Are you fully utilizing feedback from your employees?

Posted on 04.16.12


Consider the following startling statistic:  A typical organization loses 5% of its annual revenue to fraud.  Small organizations are disproportionately victimized by occupational fraud.  One of the most commonly victimized industries is manufacturing.  These frauds are much more likely to be detected by tip than any other means.

When you look at your organization, how easy is it for your employees to report a suspected wrong doing, a suggestion for improvement, or reporting a perceived safety hazard?  Employees are more readily willing to report such information if it were to be anonymous regardless of how much of an open door policy already in place with an organization.  With this in mind, organizations may want to consider instituting a hotline for reporting fraud and other information.

A reporting hotline is typically used for the following purposes, but can be tailored to meet your own specific needs:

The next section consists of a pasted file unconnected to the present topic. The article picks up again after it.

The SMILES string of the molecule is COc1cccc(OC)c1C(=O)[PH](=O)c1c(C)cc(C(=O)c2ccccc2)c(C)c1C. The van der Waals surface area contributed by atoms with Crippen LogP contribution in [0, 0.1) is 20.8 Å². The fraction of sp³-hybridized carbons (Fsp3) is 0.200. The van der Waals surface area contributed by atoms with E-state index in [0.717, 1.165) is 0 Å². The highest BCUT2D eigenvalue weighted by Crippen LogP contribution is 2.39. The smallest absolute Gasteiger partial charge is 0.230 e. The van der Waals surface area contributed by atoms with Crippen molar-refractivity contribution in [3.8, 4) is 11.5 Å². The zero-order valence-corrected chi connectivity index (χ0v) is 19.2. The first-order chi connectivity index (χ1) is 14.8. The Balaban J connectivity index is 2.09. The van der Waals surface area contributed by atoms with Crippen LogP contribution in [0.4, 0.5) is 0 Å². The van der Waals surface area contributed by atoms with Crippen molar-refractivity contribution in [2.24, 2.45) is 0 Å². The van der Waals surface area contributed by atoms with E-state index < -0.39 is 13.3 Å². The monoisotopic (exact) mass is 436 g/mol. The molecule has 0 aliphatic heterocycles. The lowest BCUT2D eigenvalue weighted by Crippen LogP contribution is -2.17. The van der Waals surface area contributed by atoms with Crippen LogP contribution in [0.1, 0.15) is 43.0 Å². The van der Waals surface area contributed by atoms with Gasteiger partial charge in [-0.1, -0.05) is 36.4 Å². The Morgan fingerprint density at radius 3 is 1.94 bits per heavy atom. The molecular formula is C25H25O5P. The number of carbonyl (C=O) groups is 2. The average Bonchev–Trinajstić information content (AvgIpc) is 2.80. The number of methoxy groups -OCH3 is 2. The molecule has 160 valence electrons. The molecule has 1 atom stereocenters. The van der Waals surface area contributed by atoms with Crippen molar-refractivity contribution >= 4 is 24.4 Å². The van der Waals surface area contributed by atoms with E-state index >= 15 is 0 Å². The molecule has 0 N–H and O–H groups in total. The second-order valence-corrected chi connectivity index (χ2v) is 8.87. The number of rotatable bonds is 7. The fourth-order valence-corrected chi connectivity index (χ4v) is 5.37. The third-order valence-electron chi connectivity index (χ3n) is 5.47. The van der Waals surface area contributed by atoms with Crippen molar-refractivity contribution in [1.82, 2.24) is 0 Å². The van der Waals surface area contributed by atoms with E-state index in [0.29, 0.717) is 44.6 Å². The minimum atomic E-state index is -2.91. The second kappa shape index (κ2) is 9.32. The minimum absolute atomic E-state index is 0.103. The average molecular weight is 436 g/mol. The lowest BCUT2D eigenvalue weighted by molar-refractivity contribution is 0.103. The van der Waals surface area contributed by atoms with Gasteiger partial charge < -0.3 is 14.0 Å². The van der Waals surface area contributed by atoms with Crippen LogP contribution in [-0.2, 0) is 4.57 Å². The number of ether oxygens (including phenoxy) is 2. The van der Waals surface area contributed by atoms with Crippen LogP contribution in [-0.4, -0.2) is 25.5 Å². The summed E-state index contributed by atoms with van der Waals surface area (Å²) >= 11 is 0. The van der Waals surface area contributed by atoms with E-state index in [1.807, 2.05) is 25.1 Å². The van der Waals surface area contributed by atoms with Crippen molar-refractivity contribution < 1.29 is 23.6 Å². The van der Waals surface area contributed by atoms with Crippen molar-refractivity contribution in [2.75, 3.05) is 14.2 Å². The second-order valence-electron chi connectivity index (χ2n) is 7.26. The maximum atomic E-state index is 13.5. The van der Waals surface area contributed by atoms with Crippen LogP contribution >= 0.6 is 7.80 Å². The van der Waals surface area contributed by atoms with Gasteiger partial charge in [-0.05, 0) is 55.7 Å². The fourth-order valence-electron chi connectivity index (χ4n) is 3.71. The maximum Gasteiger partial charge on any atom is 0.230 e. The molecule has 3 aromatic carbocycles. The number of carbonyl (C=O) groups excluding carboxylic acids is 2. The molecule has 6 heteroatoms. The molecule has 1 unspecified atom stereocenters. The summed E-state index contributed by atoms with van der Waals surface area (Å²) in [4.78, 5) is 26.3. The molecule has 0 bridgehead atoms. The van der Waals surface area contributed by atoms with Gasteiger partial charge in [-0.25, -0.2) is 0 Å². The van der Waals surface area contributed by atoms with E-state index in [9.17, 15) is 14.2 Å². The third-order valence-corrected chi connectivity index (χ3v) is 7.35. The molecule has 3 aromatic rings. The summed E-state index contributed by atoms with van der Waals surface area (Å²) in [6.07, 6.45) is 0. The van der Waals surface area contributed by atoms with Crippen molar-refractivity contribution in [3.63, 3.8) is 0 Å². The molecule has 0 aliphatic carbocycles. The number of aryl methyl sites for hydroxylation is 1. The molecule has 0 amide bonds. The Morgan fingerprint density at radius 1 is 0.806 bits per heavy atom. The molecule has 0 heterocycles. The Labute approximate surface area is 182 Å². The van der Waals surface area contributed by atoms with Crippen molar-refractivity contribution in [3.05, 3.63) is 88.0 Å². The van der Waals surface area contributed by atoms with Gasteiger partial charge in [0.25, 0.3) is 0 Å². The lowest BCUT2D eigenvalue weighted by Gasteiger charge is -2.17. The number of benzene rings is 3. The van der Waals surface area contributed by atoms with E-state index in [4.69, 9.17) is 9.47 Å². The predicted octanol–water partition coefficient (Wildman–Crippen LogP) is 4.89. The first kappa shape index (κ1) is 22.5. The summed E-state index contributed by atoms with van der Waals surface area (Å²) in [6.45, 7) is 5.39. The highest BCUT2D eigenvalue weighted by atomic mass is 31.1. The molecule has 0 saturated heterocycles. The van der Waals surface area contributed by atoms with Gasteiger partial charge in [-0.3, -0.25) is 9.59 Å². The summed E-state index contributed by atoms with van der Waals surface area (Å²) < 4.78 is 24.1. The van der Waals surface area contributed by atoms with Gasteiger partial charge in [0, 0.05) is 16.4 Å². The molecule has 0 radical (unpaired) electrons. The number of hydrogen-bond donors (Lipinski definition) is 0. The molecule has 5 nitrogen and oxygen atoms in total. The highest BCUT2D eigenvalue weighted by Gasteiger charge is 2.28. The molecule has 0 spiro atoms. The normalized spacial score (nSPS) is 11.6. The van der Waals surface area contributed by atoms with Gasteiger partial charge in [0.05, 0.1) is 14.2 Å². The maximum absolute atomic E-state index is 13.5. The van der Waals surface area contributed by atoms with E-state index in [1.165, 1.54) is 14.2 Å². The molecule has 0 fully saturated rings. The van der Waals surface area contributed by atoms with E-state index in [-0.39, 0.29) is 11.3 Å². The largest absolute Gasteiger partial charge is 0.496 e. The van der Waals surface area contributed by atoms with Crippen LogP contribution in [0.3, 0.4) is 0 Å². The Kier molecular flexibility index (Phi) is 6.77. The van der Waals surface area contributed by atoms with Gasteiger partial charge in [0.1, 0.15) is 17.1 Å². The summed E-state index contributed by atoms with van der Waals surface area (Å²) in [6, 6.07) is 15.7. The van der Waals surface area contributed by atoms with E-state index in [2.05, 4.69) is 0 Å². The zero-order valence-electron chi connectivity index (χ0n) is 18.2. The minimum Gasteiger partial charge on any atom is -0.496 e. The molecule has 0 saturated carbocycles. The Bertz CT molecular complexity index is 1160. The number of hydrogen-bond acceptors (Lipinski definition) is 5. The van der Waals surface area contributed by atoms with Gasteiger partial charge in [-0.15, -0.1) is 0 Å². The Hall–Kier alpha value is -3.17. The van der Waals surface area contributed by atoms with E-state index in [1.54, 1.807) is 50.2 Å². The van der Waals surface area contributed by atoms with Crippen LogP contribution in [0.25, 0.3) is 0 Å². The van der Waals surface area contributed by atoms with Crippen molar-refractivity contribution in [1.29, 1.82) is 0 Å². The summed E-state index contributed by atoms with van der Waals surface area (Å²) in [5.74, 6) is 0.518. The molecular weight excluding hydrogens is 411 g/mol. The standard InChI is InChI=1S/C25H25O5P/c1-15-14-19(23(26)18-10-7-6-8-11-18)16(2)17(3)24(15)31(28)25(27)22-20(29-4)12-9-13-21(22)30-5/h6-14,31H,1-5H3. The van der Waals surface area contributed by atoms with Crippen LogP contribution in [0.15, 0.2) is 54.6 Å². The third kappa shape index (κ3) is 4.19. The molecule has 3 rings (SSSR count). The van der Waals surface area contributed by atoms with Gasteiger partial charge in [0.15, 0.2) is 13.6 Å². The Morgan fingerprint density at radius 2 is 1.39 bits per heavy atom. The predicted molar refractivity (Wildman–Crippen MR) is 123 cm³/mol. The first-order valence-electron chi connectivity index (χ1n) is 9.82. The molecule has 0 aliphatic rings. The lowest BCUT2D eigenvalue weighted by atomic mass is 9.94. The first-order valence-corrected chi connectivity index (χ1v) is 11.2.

›       Fraud, waste and abuse

›       Safety issues

›       Quality control issues

›       Human resources tips

›       Process improvement

›       “Nuisance” tips and general complaints

Instituting the hotline alone is a good start, but there is much more that needs to happen in conjunction with its implementation. 

›       Advertise the existence of the hotline on a periodic basis (like posters in break rooms)

›       Ensure the program is embraced by management. 

›       Communicate its success to your employees. 

›       Reward those who come forward with tips. 

›       Prevent any retribution against those that report items.

 The rewards of a hotline can help an organization, if you are willing to fully utilize your employees.


From the 2010 Report to the Nation on Occupational Fraud and Abuse by the Association of Certified Fraud Examiners

The information contained within this article is provided for informational purposes only and is current as of the date published. Online readers are advised not to act upon this information without seeking the service of a professional accountant, as this article is not a substitute for obtaining accounting, tax, or financial advice from a professional accountant.

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